Musical Instruments: Fortepiano/Pianoforte/Piano


Fortepiano by Paul McNulty after Walter & Sohn, ca. 1805

Fortepiano designates the early version of the piano, from its invention by the Italian instrument maker Bartolomeo Cristofori around 1700 up to the early 19th century. It was the instrument for which Haydn, Mozart, and the early Beethoven wrote their piano music. Starting in Beethoven’s time, the fortepiano began a period of steady evolution, culminating in the late 19th century with the modern grand. The earlier fortepiano became obsolete and was absent from the musical scene for many decades. In the 20th century the fortepiano was revived, following the rise of interest in historically informed performance. Fortepianos are built for this purpose today in specialist workshops.

A 1720 fortepiano by Cristofori in the Metropolitan Museum of Art in New York City. It is the oldest surviving piano.

The pianoforte, known generally as the piano, was developed during the 18th century. A keyboard instrument, it is distinguished from the harpsichord by its hammer action, with hammers striking the strings when keys are depressed. Dynamic change is possible by applying more or less force to the keys. The instrument underwent a number of technical changes during the century and in the years following became the most popular instrument of domestic entertainment.

Modern pianos have two basic configurations (with subcategories): the grand piano and the upright piano.

Vertical piano strings run up and down with an overall height of 36 to 60 inches. There are basically 4 different types of vertical pianos.

Vertical Pianos

Sizes of Upright Pianos


The shortest upright piano size ranges from 36″ – 40″ in height. Spinet upright pianos are the popular choice of many people who live in limited living spaces, such as apartments.



Slightly larger than the spinet upright piano, its height ranges from 40″ to 44″. The console piano gained popularity in the early to mid-1900s as a piano that incorporated furniture style design with mid-range size and quality tone.



The most common size of the upright pianos ranging from 43″ to 47″. The studio upright piano is the most common size piano you see in educational and practice settings. Most studio pianos have direct actions, surpassed in accuracy and efficiency only by grand piano actions.


The tallest of upright piano sizes ranges from 47″ to 52″ but, there are very few still built taller than 52 inches. Of all the upright pianos the professional upright piano can be most compared to a grand piano.


Horizontal Pianos

Sizes of Grand Pianos

Model SBaby Grand 

The most popular and one of the smallest grand pianos is the baby grand piano. The baby grand piano ranges in size from 5’0 to 5’4.  The baby grand piano is a popular choice among those who have small living quarters, buying their first piano for a beginner, or for those who want a grand piano but have a budget to follow.


Model MMedium Grand

The length of a medium grand piano ranges from 5’5″ to 5’9″ in length. Medium grand pianos can be found in homes but, is also commonly found in institutional settings in the practice rooms of music schools.  Many pianist enjoy the medium grand piano because it doesn’t take up as much room as a small concert grand, yet it allows them more soundboard surface area and string length than a smaller baby grand piano.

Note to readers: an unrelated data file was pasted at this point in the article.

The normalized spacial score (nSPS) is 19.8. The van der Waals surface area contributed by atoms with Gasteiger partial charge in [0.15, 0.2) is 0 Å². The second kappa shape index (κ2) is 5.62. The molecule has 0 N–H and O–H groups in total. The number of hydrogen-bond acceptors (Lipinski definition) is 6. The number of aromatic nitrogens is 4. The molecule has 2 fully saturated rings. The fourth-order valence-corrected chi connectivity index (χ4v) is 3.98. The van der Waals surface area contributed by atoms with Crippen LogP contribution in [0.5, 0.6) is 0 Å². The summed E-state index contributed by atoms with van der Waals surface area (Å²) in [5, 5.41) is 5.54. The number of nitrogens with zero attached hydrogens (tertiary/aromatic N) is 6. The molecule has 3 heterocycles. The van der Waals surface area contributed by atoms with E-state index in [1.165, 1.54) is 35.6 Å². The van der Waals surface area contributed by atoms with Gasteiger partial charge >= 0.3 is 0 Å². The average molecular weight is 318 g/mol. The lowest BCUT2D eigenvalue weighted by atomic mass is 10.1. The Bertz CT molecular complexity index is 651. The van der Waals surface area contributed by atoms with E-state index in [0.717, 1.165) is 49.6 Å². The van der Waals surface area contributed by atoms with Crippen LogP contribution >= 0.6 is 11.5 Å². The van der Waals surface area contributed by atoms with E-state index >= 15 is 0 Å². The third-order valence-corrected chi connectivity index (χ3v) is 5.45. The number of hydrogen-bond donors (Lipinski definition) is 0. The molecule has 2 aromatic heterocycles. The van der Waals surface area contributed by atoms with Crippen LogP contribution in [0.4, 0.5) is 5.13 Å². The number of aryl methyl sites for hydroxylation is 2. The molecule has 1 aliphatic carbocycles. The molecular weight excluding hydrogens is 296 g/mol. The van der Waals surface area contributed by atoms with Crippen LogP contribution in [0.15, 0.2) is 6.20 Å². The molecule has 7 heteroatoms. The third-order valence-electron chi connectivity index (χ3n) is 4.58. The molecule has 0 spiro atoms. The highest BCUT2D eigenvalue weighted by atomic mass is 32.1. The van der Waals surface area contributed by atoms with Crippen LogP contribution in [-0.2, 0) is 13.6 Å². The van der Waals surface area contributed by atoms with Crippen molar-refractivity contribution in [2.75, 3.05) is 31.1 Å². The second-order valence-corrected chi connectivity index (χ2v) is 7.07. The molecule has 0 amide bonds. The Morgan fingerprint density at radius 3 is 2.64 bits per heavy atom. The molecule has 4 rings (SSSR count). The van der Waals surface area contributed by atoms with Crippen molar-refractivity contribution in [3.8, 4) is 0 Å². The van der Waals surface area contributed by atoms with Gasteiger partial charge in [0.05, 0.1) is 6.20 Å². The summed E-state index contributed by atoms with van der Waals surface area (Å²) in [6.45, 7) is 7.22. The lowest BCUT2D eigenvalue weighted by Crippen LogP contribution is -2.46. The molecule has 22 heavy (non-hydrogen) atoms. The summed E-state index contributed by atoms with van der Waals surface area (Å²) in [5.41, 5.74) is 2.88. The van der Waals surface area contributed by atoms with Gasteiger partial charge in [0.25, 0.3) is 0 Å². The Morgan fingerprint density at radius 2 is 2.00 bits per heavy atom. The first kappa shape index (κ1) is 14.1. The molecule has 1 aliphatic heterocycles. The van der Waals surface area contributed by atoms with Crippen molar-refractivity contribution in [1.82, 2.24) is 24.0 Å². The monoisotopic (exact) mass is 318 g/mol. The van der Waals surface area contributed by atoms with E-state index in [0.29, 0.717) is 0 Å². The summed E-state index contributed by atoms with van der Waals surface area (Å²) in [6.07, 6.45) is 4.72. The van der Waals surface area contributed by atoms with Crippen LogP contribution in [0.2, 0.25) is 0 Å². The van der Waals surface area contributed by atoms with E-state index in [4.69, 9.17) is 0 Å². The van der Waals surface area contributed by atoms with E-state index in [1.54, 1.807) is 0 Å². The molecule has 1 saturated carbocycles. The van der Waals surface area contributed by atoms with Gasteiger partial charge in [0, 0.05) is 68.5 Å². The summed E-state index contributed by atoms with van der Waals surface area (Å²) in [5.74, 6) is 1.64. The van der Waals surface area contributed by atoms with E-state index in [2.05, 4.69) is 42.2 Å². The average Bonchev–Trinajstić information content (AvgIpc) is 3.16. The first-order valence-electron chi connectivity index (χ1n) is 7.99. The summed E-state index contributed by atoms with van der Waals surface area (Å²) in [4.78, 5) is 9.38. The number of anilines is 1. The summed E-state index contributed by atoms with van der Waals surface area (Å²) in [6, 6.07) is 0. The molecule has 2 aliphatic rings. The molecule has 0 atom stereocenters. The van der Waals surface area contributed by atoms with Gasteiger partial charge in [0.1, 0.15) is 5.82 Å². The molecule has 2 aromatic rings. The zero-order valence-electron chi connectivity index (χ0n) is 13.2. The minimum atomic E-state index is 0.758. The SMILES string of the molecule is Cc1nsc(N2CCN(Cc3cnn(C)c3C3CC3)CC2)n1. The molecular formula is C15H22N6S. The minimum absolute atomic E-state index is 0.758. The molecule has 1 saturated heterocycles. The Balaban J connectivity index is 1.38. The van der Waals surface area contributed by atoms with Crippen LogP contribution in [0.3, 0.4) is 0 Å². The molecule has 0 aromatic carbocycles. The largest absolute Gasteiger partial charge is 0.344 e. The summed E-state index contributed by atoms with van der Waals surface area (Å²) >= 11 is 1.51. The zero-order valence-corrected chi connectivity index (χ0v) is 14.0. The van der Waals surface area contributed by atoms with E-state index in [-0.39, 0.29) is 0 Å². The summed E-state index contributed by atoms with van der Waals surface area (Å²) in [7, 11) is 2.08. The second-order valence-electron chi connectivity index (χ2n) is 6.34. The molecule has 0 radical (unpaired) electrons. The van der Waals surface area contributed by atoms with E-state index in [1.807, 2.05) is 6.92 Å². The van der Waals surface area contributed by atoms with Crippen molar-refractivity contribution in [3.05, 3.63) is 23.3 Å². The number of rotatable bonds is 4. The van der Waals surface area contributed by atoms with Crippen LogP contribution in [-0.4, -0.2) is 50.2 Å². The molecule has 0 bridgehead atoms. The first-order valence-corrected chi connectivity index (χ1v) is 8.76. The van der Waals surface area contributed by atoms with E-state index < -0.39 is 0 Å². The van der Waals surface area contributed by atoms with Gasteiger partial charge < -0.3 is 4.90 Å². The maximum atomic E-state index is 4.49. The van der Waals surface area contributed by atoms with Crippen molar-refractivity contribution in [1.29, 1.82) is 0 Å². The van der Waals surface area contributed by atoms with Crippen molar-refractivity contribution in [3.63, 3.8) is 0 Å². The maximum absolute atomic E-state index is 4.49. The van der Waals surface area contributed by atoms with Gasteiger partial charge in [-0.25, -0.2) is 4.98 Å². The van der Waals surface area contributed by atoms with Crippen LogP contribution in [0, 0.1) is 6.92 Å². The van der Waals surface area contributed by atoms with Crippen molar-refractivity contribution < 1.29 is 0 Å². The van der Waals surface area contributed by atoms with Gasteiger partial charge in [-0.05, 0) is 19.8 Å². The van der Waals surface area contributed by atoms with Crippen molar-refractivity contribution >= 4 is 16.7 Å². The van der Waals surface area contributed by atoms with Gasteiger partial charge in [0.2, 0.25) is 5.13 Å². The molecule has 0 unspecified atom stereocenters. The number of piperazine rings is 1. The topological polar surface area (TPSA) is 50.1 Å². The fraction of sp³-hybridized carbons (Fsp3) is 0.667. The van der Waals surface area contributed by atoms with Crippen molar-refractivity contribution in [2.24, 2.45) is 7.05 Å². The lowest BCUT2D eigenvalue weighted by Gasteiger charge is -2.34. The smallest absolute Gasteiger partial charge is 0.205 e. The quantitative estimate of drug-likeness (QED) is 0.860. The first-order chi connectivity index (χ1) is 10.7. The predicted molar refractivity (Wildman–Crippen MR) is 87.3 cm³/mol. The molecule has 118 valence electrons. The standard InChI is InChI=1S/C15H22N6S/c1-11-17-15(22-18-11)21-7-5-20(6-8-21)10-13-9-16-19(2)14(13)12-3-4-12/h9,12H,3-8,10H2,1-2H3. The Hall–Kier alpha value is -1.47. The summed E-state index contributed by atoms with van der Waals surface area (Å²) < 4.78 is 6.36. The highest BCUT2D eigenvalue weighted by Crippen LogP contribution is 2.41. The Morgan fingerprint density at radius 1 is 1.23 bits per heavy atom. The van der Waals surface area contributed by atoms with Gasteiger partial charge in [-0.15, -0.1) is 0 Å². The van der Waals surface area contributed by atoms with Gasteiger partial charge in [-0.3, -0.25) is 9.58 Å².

Model OLiving Room Grand

A living room grand piano ranges in size from 5’10” to 6’1″. As you may have guessed from the name, the living room grand piano is found most often in large living rooms allowing the piano to be displayed in fullest.

Model AParlor Grand

The parlor grand piano or the smallest of concert grand pianos ranges from 6’2″ to 6’9″. The size of this piano is large enough to satisfy those who demand a full, rich bass—yet small enough to beautifully fit into almost any home. The parlor grand piano can be found in small recital halls or in recording studios that don’t have the space for a seven-foot grand piano or nine-foot concert grand piano.

Model BMusic Room Grand, Semi-concert or Ballroom Grand

The music room grand piano or medium concert grand piano is the choice of the top recording studios and the piano that a great number of Steinway artists have in their homes.  Ranging in length from 6’10” to 7’10” the music room grand can be found in small – midsize concert venues and in prominent institutional settings. One of the greatest advantages of the medium concert grand piano is the key length.  The key length of a medium concert grand piano is 21″ to 22″ which allows the pianist more control than any smaller piano. The Steinway model ‘B’ is often referred to as “the perfect piano.” When it comes to balance, beauty, and power, this incredible piano has no equal.

Model DConcert Grand 

Quite simply, this is the ultimate piano.  The concert grand is the piano you will find on-stage at major concert venues, symphony halls, and in the performance hall at major institutions.  At 9 feet in length, the concert grand piano is the overwhelming choice of the world’s greatest pianists. It has the power and projection to be heard in a 2000-seat concert hall—without the aid of a microphone. By many artists, pianists, and musicians the Steinway Concert Grand Piano – Model ‘D’ is widely considered the “ultimate piano”.



Beethoven – Für Elise – Piano & Orchestra

Arranged & Orchestrated by Georgii Cerkiin
Classic FM Orchestra
Conductor: Grigor Palikarov
Soloist: Georgii Cerkiin – piano

[wpsc_products product_id=’7641′]

[wpsc_products product_id=’7646′]
error: Content is protected !! Contact if you wish to download this content
%d bloggers like this: